• Student loans if bankruptcy is filed within seven years after the end of studies.

Read More: What debts survive bankruptcy?

Is there a statute of limitation on debt in BC?

In British Columbia, the Limitation Act sets various limitation periods, including capping the length of time people have to sue for a debt owing. This does not prevent creditors from calling you, sending you correspondence, or negatively impacting your credit score.

With regards to basic consumer debt, BC has a two-year basic liability limitation period.

Read More: Is there a statute of limitation on debt in BC?

What do I have to do during the bankruptcy process?

The main duties that need to be completed to obtain a discharge (release) from personal bankruptcy are:

• Attending two financial counselling sessions
• Submitting a monthly budget form
• Providing information required to file your tax returns for the year you file for bankruptcy
• Making payments based on your income and family situation

Read More: What do I have to do during the bankruptcy process?

Who will know if I file a Consumer Proposal?

Consumer Proposals are generally quite private. In a Consumer Proposal your Licensed Insolvency Trustee will normally only notify your creditors and the Superintendent of Bankruptcy (the government body that oversees all Consumer Proposals) that you have made a Consumer Proposal.

Read More: Who will know if I file a Consumer Proposal?

What is a Licensed Insolvency Trustee ("LIT")?

In Canada, Licensed Insolvency Trustees (“LITs”) are the sole professionals legally authorized to file a bankruptcy or Consumer Proposal for consumers and businesses.

Read More: What is a Licensed Insolvency Trustee ("LIT")?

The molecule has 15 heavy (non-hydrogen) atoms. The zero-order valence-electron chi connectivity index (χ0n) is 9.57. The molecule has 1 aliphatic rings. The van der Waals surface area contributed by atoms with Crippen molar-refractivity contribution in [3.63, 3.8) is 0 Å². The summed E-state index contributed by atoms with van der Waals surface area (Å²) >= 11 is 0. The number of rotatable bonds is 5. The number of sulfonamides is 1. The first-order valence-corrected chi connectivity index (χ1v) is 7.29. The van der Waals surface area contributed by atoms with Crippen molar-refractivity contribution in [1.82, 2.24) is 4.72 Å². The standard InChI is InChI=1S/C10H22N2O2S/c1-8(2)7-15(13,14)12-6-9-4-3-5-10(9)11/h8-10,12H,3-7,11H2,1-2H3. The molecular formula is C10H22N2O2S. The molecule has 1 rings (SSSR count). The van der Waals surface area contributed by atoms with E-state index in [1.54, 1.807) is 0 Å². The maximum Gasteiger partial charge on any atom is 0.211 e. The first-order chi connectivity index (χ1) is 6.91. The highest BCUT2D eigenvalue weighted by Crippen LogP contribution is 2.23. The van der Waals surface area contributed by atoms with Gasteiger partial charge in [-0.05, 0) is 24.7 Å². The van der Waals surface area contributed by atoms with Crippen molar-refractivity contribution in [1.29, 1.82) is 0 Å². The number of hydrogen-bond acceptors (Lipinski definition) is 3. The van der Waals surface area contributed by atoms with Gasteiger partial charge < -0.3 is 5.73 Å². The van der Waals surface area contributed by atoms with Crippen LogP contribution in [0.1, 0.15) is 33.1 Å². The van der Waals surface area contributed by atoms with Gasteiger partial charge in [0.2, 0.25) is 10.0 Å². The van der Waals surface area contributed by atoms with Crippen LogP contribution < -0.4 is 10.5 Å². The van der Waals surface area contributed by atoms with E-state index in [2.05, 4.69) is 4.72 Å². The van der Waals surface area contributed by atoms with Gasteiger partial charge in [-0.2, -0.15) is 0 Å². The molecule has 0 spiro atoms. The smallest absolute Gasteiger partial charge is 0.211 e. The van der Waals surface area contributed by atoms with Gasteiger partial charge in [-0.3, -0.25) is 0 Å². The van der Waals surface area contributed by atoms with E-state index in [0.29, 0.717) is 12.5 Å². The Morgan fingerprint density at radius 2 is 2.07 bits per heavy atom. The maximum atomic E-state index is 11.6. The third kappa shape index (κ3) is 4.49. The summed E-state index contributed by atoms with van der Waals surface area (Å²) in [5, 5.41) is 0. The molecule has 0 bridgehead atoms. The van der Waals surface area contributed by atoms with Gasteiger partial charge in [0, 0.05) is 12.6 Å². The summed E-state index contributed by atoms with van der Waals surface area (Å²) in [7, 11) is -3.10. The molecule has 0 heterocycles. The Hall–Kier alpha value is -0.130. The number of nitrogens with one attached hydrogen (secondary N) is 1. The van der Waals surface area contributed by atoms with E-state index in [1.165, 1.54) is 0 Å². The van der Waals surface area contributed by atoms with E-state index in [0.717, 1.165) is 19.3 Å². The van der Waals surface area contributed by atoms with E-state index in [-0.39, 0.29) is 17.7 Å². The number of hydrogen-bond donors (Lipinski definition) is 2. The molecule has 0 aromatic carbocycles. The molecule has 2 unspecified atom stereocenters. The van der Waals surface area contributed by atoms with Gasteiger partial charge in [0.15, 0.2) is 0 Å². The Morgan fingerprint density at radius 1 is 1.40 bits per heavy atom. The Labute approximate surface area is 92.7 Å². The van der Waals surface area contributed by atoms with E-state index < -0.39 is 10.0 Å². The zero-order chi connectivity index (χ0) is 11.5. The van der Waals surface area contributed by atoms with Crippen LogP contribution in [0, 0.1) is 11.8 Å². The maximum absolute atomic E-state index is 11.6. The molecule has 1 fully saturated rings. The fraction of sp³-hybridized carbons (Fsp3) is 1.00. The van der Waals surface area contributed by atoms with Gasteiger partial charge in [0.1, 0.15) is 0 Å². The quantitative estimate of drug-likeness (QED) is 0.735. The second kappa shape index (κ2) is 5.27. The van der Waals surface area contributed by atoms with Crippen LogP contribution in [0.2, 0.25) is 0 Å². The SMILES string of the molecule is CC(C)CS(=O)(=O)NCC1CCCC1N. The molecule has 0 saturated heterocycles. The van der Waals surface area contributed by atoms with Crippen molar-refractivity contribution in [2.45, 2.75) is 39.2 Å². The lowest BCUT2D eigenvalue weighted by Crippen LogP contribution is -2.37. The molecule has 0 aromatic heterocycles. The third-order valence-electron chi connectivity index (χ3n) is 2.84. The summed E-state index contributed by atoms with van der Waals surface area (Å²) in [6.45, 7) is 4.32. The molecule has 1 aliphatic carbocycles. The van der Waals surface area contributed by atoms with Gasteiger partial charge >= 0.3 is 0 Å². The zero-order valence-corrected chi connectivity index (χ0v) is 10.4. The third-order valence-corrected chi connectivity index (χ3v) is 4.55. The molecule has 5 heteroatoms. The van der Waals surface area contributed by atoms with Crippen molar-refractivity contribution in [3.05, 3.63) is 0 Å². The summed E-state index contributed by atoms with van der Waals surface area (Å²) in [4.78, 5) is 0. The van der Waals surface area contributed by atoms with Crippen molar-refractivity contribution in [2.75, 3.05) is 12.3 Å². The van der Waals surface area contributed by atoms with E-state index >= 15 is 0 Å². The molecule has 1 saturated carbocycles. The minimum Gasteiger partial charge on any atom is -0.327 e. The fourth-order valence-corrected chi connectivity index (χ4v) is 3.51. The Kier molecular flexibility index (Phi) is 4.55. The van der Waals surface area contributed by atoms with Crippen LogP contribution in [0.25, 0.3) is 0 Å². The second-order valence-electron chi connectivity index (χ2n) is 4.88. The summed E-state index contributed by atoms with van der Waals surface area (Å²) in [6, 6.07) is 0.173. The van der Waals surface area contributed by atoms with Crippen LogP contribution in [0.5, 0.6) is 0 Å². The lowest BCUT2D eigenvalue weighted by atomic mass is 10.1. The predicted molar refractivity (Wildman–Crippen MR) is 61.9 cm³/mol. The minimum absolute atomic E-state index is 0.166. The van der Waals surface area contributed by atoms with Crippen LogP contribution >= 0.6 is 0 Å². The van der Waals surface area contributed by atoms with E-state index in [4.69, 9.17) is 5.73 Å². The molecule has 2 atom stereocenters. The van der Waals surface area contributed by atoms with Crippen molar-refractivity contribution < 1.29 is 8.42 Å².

What is the Office of the Superintendent of Bankruptcy?

The Office of the Superintendent of Bankruptcy (OSB) is the government body which oversees all matters and filings that the Bankruptcy and Insolvency Act applies to, including bankruptcies and Consumer Proposals.

Read More: What is the Office of the Superintendent of Bankruptcy?

How do I get discharged from bankruptcy?

Being discharged from bankruptcy means that you exit bankruptcy, free of debt. In most bankruptcy cases, you will be granted an automatic discharge from bankruptcy nine months after the date your bankruptcy starts, provided that the duties required have been successfully completed.

In the event you have filed a bankruptcy before, this nine-month term is extended to 24 months before you are eligible to receive an automatic discharge (release) from bankruptcy.

Read More: How do I get discharged from bankruptcy?

Can I keep making my payments on my car or mortgage if I make a Consumer Proposal?

Most people will use a Consumer Proposal to deal only with debts other than those involving an ongoing car or mortgage agreement.

If you have a vehicle financing agreement (lease or loan), or a mortgage, you can choose to continue with those arrangements outside of your Consumer Proposal.

Alternatively, you may decide not to continue those arrangements (ie. return a financed car to the lender) and ultimately include any shortfall or balance owing in your Consumer Proposal.

Read More: Can I keep making my payments on my car or mortgage if I make a Consumer Proposal?

Where can I get debt help if I have bad credit?

Licensed Insolvency Trustees offer debt help regardless of a person’s credit score and history.

Some people we assist have “ideal” credit ratings, while others are struggling to find help with bad credit.

Read More: Where can I get debt help if I have bad credit?

What can I keep if I file a Consumer Proposal?

Under a Consumer Proposal, you retain possession of all of your assets – there is no “vesting” of your assets in the Trustee.

Most Consumer Proposals offer creditors a debt settlement based on monthly payments, and not based on surrendering assets.

Read More: What can I keep if I file a Consumer Proposal?

What happens to my income during bankruptcy?

After you have filed for bankruptcy, your earnings continue to go directly to you.

If creditors had a wage garnishment for debts being included in your bankruptcy, the Trustee will immediately send legal notice to stop the collection actions against you.

Read More: What happens to my income during bankruptcy?

Can Revenue Canada debt be included in a Consumer Proposal?

Consumer Proposals can deal with all debts to Canada Revenue Agency, including debt for personal income tax, GST, payroll remittances or corporate tax.

A Consumer Proposal is the ONLY mechanism in Canada that can be used to settle government debts for less than the full amount owing, besides bankruptcy.